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At the beginning of the year, PUBG Corp CEO Chang Han Kim said he wanted to see the game turned into a multimedia brand including comics, animations, and films. But while film adaptations of games have never been critically successful, that isn’t the reason PUBG shouldn’t worry producing a film. It’s simply because the replay feature in the game is so much better than anything a film could do with the material.
One of the many reasons that game films rarely work is because game stories aren’t actually very good when translated into a passive medium. Narrative threads and pacing in interactive media are very different to these counterparts. The realism that the respective audience and player has to suspend is very different as well, which can make a lot of the action scenes hard to adapt. And out of these action scenes, games can also rely on emergent stories, which is exactly what PUBG does and why it’s a great expression of the unique power of video games.
Emergent stories are personal tales that the player experiences organically. Whereas some games and films use set pieces and explicit direction to create a story, PUBG and others let players create their own stories from the way they interact with the game. Basically, if it’s a cool YouTube clip, it’s a good emergent story. While a PUBG film would have to spend some time explaining why 100 people are jumping on an island with a slowly enclosing force field to kill each other, the game wants you to focus on the tension of the event.
What Was That Sound?
The replay mode, lets you relive that pressure of the game, in a way that an unchanging film never could. PUBG players have to try and maintain a complete situational awareness during the game, which is more or less impossible. And because of this, the replay mode allows you to witness and revel in what you missed the first time around. With 100 players running about the map, there are 100 stories you can watch, including your own, your victims, and your killer too.
The replay feature allows to you explore the game you had in ways which are impossible while you’re playing it. You can track other players, watching from their perspective if you want. You can see battles you weren’t privy to unfold and watch as the effects of them ripple out and effect your game in a way you couldn’t see from the ground. This phenomenon where you where you witness the same event from different participants viewpoint is called the Rashomon effect and it helps create a complete picture that would have otherwise been missed. And while the technique was used in film, it is expressed better in games like PUBG that offer a replay mode.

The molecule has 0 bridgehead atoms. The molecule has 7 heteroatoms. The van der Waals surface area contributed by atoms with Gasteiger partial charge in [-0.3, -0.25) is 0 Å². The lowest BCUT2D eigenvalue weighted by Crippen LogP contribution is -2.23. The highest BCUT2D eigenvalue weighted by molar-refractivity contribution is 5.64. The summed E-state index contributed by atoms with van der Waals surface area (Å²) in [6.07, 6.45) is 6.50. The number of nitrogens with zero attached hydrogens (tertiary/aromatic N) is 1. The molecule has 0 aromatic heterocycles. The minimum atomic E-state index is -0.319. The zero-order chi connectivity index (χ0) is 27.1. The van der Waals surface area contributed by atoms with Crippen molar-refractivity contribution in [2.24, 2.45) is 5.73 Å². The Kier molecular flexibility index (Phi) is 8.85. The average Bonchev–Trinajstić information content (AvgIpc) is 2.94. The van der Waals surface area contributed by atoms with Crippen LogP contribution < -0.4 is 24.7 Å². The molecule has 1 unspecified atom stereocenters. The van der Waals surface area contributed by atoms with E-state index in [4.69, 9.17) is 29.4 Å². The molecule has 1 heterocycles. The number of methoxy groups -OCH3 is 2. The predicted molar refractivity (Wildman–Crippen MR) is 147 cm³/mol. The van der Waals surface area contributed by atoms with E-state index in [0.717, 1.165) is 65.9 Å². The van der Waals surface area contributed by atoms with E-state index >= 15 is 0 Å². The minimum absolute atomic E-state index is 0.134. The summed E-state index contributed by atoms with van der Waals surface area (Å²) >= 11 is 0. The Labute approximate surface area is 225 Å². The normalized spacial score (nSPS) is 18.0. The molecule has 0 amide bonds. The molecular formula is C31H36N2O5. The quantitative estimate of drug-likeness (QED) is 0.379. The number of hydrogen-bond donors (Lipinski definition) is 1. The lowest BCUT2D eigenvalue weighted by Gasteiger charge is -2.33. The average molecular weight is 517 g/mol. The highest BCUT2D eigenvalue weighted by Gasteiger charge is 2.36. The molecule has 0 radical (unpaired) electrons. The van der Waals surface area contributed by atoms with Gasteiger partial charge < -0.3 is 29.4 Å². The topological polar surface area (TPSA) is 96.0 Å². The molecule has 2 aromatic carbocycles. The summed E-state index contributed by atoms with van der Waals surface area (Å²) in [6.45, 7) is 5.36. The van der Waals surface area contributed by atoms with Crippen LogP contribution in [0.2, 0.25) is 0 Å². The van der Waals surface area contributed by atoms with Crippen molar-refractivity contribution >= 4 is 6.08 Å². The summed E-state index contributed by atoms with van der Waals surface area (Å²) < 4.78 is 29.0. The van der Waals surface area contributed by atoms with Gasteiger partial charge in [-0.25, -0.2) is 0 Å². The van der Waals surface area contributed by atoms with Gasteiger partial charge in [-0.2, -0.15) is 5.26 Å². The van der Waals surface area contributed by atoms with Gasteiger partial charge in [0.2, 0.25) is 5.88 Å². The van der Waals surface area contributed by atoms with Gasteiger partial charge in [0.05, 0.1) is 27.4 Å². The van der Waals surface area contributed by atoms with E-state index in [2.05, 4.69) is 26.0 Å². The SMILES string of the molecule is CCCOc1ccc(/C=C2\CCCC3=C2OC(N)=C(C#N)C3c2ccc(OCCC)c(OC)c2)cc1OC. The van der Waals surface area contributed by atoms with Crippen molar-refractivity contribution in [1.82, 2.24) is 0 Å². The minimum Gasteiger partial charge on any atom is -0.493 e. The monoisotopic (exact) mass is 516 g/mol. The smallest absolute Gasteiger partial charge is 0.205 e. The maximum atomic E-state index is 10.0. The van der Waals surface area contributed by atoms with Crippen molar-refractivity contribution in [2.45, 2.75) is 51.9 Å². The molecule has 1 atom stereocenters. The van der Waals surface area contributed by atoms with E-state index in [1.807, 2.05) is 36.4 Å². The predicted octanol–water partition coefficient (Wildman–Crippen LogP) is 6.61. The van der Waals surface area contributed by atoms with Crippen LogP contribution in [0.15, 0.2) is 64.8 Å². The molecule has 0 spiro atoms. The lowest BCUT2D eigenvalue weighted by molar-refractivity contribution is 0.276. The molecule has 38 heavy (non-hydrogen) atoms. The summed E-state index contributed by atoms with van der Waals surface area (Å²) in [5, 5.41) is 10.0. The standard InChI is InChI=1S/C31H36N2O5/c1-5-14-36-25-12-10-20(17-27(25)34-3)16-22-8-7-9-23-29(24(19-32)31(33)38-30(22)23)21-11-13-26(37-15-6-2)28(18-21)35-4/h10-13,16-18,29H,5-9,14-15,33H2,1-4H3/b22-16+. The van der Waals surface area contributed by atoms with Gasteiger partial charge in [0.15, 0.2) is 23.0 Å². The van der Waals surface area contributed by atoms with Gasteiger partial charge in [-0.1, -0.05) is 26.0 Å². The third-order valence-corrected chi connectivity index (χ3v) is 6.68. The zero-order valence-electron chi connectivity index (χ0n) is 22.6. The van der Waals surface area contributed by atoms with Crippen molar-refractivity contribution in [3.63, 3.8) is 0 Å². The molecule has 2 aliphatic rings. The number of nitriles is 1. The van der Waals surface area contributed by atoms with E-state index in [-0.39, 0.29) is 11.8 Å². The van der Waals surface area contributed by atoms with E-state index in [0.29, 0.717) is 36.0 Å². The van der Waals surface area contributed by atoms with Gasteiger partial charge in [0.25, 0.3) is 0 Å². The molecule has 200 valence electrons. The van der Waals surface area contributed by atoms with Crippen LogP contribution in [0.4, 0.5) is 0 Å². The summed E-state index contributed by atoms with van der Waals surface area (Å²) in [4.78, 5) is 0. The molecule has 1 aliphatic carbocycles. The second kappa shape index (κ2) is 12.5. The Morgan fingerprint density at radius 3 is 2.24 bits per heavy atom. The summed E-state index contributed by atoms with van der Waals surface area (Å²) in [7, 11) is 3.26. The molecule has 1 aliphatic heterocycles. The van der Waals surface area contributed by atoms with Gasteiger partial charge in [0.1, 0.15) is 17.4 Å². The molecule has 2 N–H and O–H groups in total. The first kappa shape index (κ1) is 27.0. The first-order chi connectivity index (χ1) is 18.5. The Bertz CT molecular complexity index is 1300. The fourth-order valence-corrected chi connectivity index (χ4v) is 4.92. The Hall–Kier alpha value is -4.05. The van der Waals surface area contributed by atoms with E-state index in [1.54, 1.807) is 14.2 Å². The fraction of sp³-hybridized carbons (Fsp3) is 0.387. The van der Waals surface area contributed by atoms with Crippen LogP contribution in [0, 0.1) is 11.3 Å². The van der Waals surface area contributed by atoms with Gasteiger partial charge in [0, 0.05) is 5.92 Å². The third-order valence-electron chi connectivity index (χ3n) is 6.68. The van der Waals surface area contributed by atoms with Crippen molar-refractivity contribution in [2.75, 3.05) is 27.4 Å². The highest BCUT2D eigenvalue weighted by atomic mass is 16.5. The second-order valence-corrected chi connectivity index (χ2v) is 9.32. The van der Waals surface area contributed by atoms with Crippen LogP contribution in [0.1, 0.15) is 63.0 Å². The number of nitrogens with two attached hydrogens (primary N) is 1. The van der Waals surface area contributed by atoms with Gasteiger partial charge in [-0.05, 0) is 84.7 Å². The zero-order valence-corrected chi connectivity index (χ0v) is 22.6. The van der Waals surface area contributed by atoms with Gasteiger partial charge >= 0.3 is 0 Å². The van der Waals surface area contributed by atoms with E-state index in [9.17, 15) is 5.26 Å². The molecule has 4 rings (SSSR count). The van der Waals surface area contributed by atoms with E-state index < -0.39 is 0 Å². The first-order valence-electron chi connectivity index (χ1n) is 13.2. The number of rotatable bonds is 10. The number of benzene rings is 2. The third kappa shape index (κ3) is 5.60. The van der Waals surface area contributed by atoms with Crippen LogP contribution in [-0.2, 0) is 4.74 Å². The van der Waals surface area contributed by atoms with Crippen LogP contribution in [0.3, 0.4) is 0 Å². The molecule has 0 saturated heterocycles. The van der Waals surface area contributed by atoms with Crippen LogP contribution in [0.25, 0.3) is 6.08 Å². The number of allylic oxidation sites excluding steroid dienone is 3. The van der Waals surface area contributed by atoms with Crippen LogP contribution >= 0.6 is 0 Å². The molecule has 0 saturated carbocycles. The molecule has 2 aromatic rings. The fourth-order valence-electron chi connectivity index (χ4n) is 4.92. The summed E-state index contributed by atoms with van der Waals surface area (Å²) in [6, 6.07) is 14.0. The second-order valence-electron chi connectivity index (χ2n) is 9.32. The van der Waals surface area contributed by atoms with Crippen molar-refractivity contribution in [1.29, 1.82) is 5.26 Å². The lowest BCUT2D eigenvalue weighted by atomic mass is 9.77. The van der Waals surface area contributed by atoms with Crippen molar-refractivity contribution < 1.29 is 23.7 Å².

One game I recently played started with me landing alone in a tiny abandoned town. Or so I thought. As I explored the first building, I heard footsteps outside, but by the time I got there, I was alone. About 10 minutes later, a sniper killed me out of nowhere, so went back to the replay to catch everything I missed. As it turned out, a player had landed behind me, immediately grabbed a sniper rifle and sprinted off into the woods surrounding the hamlet. They stalked me for nearly 10 minutes before they killed me with a headshot. Without replay, I would have never known I was being hunted, and got the chance to witness the series of lucky and unknowing escapes that kept me alive as long as they did.
Because that’s the other big factor in PUBG, luck. While obviously there is a lot of skill to it as well, sometimes the only reason you survive is luck, and witnessing those events are exciting even if you already know the result. Because a film is scripted, a lucky escape is never that exciting since the same thing happens every time. Dumb luck can keep you alive and when it does, you know it was just that and not the unseen hand of some writer keeping the plot going.
I would encourage everyone who has won a game to go back and watch the footage. The amount of information in the replay mode is stunning. It offers angles from all the nearby players to the direction they were shooting in. Watch yourself and just look at the amount of times something around you happened that you didn’t even realize. Maybe a sniper was lining up a shot on you before getting caught out by another player. Or that victim you killed could have probably gotten the drop on you if they hadn’t just been in another fight.
With 100 players, so much happens all the time in PUBG, and being bound to fewer perspectives means that you’ll never get the full picture. But replay mode offers you the chance to experience something bigger. A film about PUBG is never going to show you the actions of all 100 participants, but in replay mode you can get the next best thing. And that’s going to be better than any non-interactive medium interpretation of this coveted battle royale game.